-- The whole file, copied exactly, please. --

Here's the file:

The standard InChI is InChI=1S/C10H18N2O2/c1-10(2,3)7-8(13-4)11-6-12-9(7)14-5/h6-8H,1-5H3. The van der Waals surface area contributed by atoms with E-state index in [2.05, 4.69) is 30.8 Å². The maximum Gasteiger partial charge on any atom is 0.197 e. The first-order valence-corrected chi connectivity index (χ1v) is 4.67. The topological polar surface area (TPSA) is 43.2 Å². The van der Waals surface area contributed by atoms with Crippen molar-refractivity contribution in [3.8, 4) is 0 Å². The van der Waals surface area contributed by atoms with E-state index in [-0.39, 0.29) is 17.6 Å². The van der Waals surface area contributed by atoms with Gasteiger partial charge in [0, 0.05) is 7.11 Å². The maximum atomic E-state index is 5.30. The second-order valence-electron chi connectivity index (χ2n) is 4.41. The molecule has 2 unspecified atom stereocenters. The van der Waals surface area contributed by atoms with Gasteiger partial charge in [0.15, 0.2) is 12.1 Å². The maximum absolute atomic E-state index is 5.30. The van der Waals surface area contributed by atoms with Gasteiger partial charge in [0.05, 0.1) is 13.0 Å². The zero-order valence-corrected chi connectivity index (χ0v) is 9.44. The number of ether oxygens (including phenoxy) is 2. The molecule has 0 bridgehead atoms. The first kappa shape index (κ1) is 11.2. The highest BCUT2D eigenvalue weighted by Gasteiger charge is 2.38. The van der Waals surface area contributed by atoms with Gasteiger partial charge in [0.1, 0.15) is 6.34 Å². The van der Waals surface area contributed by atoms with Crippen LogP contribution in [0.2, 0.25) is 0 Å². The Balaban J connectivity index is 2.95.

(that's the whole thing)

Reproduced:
The standard InChI is InChI=1S/C10H18N2O2/c1-10(2,3)7-8(13-4)11-6-12-9(7)14-5/h6-8H,1-5H3. The van der Waals surface area contributed by atoms with E-state index in [2.05, 4.69) is 30.8 Å². The maximum Gasteiger partial charge on any atom is 0.197 e. The first-order valence-corrected chi connectivity index (χ1v) is 4.67. The topological polar surface area (TPSA) is 43.2 Å². The van der Waals surface area contributed by atoms with Crippen molar-refractivity contribution in [3.8, 4) is 0 Å². The van der Waals surface area contributed by atoms with E-state index in [-0.39, 0.29) is 17.6 Å². The van der Waals surface area contributed by atoms with Gasteiger partial charge in [0, 0.05) is 7.11 Å². The maximum atomic E-state index is 5.30. The second-order valence-electron chi connectivity index (χ2n) is 4.41. The molecule has 2 unspecified atom stereocenters. The van der Waals surface area contributed by atoms with Gasteiger partial charge in [0.15, 0.2) is 12.1 Å². The maximum absolute atomic E-state index is 5.30. The van der Waals surface area contributed by atoms with Gasteiger partial charge in [0.05, 0.1) is 13.0 Å². The zero-order valence-corrected chi connectivity index (χ0v) is 9.44. The number of ether oxygens (including phenoxy) is 2. The molecule has 0 bridgehead atoms. The first kappa shape index (κ1) is 11.2. The highest BCUT2D eigenvalue weighted by Gasteiger charge is 2.38. The van der Waals surface area contributed by atoms with Gasteiger partial charge in [0.1, 0.15) is 6.34 Å². The van der Waals surface area contributed by atoms with Crippen LogP contribution in [0.2, 0.25) is 0 Å². The Balaban J connectivity index is 2.95.